Infrastructure Is the Economic Foundation of Our Communities and Country
Wastewater treatment facilities like the one pictured here are a critical component of our nation’s water infrastructure. (Getty Images)
This is a guest post by Senator Jim Inhofe.
The theme for Infrastructure Week 2016 is “Infrastructure Matters,” and as chairman of the U.S. Senate Environment and Public Works Committee, this is a motto I have worked to consistently uphold in the committee’s legislative priorities. Last year, the president signed into law the Fixing America’s Surface Transportation (FAST) Act, a law which addresses our nation’s aging transportation infrastructure. This year, my committee continues our commitment to addressing the infrastructure needs of the nation with the Water Resources Development Act (WRDA) of 2016 (S. 2848).
WRDA, like the FAST Act, upholds Congress’s constitutional responsibility to maintain our critical infrastructure and advance commerce. WRDA 2016 set up our economy for success by prioritizing projects that deepen ports to increase our global competitive advantage, providing protection from disastrous flood waters, and helping to restore our nation’s critical ecosystems. Just as critical, S. 2848 also addresses our aging drinking water and wastewater infrastructure.
The federal interest in addressing drinking water and wastewater infrastructure is to support both public health and our economy. Appropriately, the ratepayers, like you and me, are predominately covering the cost to maintain the infrastructure for drinking water and sewer services. However, ratepayers are now footing the bill for unfunded federal mandates that force local communities to change their priorities. Unfortunately, in the water and sewer sector, this forces basic repair and replacement to the bottom of the list. When we force communities to chase mandates that may have very small incremental health or environmental benefits, we risk losing basic public health protections.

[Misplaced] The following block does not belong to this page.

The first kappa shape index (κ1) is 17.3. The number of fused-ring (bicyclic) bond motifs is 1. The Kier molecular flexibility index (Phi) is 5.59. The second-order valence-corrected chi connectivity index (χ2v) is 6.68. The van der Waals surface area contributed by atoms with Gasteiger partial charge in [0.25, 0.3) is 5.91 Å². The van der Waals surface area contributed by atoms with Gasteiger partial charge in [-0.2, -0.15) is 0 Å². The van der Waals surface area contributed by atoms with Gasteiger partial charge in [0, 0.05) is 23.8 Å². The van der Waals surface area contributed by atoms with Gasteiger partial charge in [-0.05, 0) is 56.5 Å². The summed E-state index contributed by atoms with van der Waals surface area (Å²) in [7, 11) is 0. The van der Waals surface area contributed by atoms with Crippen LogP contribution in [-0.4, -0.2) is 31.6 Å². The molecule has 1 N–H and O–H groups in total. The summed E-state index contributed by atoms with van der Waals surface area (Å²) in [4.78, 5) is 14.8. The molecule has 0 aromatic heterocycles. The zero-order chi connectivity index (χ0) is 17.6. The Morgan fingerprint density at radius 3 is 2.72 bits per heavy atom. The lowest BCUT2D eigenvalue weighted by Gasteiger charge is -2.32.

We also risk losing the economic foundation of our communities and our country.
The federal programs in WRDA 2016 encourage both local and private investment while also allowing states and local governments to partner with the federal government when necessary to help disadvantaged or high-risk communities address their water resource needs.
A cost-effective way to provide federal assistance to communities with clean water and drinking water needs is by continuing to support the state revolving funds (SRF) that provide federally backed low-cost loans for infrastructure improvements. Because these are loans that leverage additional investment, the clean water fund results in a 256 percent return on the federal investment and the newer drinking water fund results in a 176 percent return on investment.
To support even more investment in infrastructure, Congress attached the Water Infrastructure Financing and Innovation Act (WIFIA) to the WRDA 2014 bill to address high-cost projects. This year, the EPA is finally requesting funding to start the WIFIA program. The Office of Management and Budget predicts that the $15 million the EPA is proposing will secure up to $980 million in loans – a more than 60 to 1 ratio. WRDA 2016 provides $70 million in fully-offset, direct spending to capitalize WIFIA to help communities all over the country with low-cost loans. This funding will support as much $4.2 billion in secured loans.
WIFIA is designed to supplement, not displace, the SRFs. We need both programs, and funding for WIFIA cannot come at the expense of the SRFs. I strongly oppose the collective $217 million cut to the SRFs in the President’s FY 2017 budget request.
S. 2848 also addresses the urgent need to increase support for communities who simply can’t afford the investments that the EPA wants them to make and who don’t have the ability to pay back SRF or WIFIA loans. The WRDA bill addresses this issue by establishing a new grant program in the Safe Drinking Water Act to help small and disadvantaged communities meet the requirements of the Act, with a priority for underserved communities that lack basic drinking water or wastewater services.
I work hard to champion infrastructure in Congress because I believe that investment in infrastructure supports economic growth and gives America a competitive edge in the global marketplace. According to the Water Environment Federation and the Water Reuse Association, every one million dollars of SRF spending will result in $2.95 million in economic growth and generate $930,000 in new federal tax revenues, proving once again that America’s infrastructure is a sound federal investment.
Infrastructure matters – and it is for that reason I look forward to working with my colleagues to move this bill forward as soon as possible.
About the Author: Senator Jim Inhofe (R-Okla.) is currently serving as Chairman of the U.S. Senate Environment and Public Works Committee.